One was called "Why Men Aren't Speaking Up About the #MeToo Movement."
The other was called "Why Married Women Get a Raw Deal."
My intention was to insert myself into the narrative so that I could offer a nuanced first-person take on both issues. Yet, both pieces missed the mark.
In the former, I posited that there are a lot of good guys who don't know what to do about #MeToo and that change will take place with more courageous women calling men out for sexual harassment. The criticism was that I was absolving men of responsibility.
In the latter, I posited that there are a lot of good husbands who don't know how to mitigate their wives' "emotional labor." The criticism was that I was absolving myself of responsibility.
I know when you write on the Internet, you can't expect to please all people at all times, but these were two prime examples of why I'm less inclined than ever to spend more than 20 minutes on a blog post.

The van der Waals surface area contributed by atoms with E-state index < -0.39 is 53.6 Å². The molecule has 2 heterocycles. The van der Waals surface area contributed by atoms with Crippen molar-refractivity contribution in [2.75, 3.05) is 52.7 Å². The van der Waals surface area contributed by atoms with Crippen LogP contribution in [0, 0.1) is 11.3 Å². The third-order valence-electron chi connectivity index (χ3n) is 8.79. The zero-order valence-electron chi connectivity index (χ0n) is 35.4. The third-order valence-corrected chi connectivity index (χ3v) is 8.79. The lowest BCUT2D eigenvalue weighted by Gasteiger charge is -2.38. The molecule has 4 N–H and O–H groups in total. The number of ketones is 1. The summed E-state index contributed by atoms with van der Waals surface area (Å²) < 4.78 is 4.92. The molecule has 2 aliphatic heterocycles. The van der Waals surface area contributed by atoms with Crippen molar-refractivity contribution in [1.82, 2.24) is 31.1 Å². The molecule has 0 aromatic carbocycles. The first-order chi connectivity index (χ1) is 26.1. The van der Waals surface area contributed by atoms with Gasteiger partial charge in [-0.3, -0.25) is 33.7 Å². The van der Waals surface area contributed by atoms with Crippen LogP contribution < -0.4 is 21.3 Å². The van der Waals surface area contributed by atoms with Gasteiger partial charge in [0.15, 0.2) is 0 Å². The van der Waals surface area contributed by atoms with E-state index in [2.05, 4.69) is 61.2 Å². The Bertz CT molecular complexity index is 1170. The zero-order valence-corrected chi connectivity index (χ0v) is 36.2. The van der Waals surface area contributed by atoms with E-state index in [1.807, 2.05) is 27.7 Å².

I know when you write on the Internet, you can't expect to please all people at all times...
No matter what, there will be an uncharitable reader who is looking for an excuse to attack. Suddenly, a blog post expressing sympathy for women turns into an unproductive dialogue in which, if I offer any defense of myself or men, it gets twisted into some form of "mansplaining" and "patriarchy." Exhausting.
Which is why I was delighted to get an email from Amy Loftus, host of the Something Better podcast, who invited me to be a guest on her show to discuss these thorny issues.
Amy is a married woman here in Los Angeles who also sees the world through less judgmental and gender-biased eyes, and I really enjoyed our conversation.
Please check it out and let me know what you think in the comments section below.